A perspective: developers vs Microsoft

by Z98 | May 11, 2013

Most people understand that Windows is used by a variety of people who have a variety of needs, ranging from corporate server to workstation to POS terminals to home PC and beyond. Most people accept that whenever Microsoft updates Windows, it has to balance the competing requirements to find some kind of workable compromise. There is however another set of competing requirements that many do not really register, even those that call themselves power users or are IT admins. It is a conflict between developers/programmers and Microsoft itself.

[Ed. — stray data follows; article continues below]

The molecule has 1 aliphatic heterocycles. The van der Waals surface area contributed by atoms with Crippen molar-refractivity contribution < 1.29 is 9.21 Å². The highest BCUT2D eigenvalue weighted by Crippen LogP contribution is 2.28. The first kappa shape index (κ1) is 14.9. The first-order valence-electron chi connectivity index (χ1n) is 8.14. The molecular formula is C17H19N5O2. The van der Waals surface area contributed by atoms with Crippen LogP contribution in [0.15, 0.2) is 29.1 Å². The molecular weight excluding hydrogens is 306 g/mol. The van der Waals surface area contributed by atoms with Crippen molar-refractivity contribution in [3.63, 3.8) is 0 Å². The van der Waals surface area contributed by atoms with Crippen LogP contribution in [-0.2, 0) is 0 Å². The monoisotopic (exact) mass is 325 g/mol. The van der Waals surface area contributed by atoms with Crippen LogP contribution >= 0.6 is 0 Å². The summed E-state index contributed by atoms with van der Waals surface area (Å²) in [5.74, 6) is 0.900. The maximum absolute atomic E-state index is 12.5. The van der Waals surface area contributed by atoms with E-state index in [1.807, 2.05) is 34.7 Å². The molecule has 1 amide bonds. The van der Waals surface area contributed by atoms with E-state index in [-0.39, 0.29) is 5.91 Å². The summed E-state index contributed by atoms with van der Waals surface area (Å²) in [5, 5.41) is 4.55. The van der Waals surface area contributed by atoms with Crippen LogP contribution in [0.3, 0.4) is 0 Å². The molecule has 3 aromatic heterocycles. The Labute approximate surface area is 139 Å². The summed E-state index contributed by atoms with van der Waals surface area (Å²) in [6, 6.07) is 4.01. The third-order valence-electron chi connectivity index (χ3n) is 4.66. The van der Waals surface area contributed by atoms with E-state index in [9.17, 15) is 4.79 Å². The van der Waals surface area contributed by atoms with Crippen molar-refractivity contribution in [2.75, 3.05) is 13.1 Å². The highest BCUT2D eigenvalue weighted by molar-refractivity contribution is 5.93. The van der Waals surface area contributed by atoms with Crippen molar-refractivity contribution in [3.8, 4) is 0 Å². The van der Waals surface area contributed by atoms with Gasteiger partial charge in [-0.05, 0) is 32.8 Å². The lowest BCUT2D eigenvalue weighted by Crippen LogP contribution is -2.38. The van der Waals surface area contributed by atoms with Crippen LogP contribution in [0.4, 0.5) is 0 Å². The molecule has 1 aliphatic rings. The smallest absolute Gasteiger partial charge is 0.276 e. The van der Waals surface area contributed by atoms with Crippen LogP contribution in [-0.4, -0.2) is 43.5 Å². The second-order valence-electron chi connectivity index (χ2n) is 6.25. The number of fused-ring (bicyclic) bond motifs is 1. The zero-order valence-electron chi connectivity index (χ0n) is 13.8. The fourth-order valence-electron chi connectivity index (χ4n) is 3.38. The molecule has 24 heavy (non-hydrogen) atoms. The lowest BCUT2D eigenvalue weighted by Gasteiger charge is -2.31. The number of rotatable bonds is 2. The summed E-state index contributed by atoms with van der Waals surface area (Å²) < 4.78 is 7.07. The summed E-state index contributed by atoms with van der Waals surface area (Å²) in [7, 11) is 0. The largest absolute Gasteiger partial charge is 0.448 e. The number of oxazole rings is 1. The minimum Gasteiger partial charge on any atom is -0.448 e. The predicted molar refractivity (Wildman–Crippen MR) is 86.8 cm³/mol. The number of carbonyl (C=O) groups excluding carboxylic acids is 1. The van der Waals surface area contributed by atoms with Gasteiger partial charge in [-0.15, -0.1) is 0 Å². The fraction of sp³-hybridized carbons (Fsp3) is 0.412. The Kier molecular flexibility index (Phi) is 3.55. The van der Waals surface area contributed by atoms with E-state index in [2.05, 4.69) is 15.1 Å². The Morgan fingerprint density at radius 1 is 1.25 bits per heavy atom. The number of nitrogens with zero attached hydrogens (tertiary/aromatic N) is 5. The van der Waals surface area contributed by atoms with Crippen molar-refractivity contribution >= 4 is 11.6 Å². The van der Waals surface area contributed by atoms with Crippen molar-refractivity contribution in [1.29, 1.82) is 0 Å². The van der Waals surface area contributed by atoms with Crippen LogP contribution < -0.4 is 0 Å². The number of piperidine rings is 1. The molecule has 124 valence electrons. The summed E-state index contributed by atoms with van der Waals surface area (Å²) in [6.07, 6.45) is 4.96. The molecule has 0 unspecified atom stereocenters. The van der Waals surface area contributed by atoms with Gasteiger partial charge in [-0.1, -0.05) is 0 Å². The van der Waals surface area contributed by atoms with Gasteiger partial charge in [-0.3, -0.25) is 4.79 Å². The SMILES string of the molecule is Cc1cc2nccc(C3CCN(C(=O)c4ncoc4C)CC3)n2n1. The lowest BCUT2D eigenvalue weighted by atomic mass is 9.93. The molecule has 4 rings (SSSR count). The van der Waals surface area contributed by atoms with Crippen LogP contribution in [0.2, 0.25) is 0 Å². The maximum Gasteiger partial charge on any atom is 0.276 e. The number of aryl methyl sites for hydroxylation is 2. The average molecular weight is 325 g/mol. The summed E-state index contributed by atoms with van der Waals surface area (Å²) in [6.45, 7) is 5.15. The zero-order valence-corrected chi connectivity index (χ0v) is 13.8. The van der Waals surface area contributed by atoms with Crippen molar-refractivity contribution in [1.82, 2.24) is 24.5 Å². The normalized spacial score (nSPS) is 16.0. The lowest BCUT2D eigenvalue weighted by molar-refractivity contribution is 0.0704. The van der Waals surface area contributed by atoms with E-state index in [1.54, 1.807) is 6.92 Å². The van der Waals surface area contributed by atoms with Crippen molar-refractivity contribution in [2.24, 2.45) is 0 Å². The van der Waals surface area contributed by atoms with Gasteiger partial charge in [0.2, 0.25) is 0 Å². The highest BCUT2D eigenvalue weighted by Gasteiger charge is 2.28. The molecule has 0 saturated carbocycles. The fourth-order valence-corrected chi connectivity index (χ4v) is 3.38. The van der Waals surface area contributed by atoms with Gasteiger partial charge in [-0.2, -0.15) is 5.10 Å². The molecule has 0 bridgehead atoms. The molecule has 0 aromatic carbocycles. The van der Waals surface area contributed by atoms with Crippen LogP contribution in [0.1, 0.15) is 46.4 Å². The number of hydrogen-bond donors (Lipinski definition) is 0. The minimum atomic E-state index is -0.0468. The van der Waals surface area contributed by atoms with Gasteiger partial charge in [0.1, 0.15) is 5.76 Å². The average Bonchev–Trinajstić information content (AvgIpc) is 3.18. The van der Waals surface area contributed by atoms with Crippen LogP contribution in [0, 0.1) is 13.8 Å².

Developers are ultimately the ones who write applications used by users whereas Microsoft develops the OS these applications run on. A common shared goal between the two is the desire that applications previously written continue to work. Users use Windows not to use Windows, but the applications that they need after all. Developers on the other hand have finite resources and time and the need to constantly tweak an existing program because of an unstable ABI/API is often an unwelcome distraction. Even worse for developers is when support for an API is eliminated outright, which would require a complete rewrite. Loss of a platform happens much less in the Windows world than in the open source world, and even there it is a rare event because of how pissed off the developers who make up that sphere would get. Developers also often want the platform that they are using to be continually updated either with bug fixes or new features to make certain tasks easier. Contrary to what many users might think, we generally want to be able to keep supporting our customers/users and want to add new features while keeping existing ones working. This task becomes very difficult however once a framework/platform is deprecated as certain things may simply not be possible without underlying upgrades.